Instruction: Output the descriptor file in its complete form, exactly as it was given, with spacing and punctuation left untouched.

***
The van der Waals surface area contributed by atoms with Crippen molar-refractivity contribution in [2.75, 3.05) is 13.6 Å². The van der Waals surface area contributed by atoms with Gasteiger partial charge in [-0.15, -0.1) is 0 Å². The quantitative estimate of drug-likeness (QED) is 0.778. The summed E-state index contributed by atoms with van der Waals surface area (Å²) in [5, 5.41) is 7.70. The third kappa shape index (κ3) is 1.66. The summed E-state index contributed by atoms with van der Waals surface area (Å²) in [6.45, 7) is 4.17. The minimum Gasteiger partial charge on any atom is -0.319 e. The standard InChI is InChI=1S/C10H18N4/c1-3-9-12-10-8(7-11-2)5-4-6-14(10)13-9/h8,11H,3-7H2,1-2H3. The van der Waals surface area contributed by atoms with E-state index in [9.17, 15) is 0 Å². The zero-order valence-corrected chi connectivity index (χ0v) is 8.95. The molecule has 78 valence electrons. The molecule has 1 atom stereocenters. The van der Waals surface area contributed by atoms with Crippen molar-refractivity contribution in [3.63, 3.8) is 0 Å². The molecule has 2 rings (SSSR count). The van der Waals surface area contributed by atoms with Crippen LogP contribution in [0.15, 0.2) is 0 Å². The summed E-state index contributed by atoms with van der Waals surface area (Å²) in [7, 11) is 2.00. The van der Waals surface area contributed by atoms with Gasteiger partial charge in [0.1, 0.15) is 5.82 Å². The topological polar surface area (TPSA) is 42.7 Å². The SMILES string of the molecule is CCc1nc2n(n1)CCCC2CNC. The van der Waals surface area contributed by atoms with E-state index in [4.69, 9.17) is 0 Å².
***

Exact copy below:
The van der Waals surface area contributed by atoms with Crippen molar-refractivity contribution in [2.75, 3.05) is 13.6 Å². The van der Waals surface area contributed by atoms with Gasteiger partial charge in [-0.15, -0.1) is 0 Å². The quantitative estimate of drug-likeness (QED) is 0.778. The summed E-state index contributed by atoms with van der Waals surface area (Å²) in [5, 5.41) is 7.70. The third kappa shape index (κ3) is 1.66. The summed E-state index contributed by atoms with van der Waals surface area (Å²) in [6.45, 7) is 4.17. The minimum Gasteiger partial charge on any atom is -0.319 e. The standard InChI is InChI=1S/C10H18N4/c1-3-9-12-10-8(7-11-2)5-4-6-14(10)13-9/h8,11H,3-7H2,1-2H3. The van der Waals surface area contributed by atoms with E-state index in [9.17, 15) is 0 Å². The zero-order valence-corrected chi connectivity index (χ0v) is 8.95. The molecule has 78 valence electrons. The molecule has 1 atom stereocenters. The van der Waals surface area contributed by atoms with Crippen molar-refractivity contribution in [3.63, 3.8) is 0 Å². The molecule has 2 rings (SSSR count). The van der Waals surface area contributed by atoms with Crippen LogP contribution in [0.15, 0.2) is 0 Å². The summed E-state index contributed by atoms with van der Waals surface area (Å²) in [7, 11) is 2.00. The van der Waals surface area contributed by atoms with Gasteiger partial charge in [0.1, 0.15) is 5.82 Å². The topological polar surface area (TPSA) is 42.7 Å². The SMILES string of the molecule is CCc1nc2n(n1)CCCC2CNC. The van der Waals surface area contributed by atoms with E-state index in [4.69, 9.17) is 0 Å².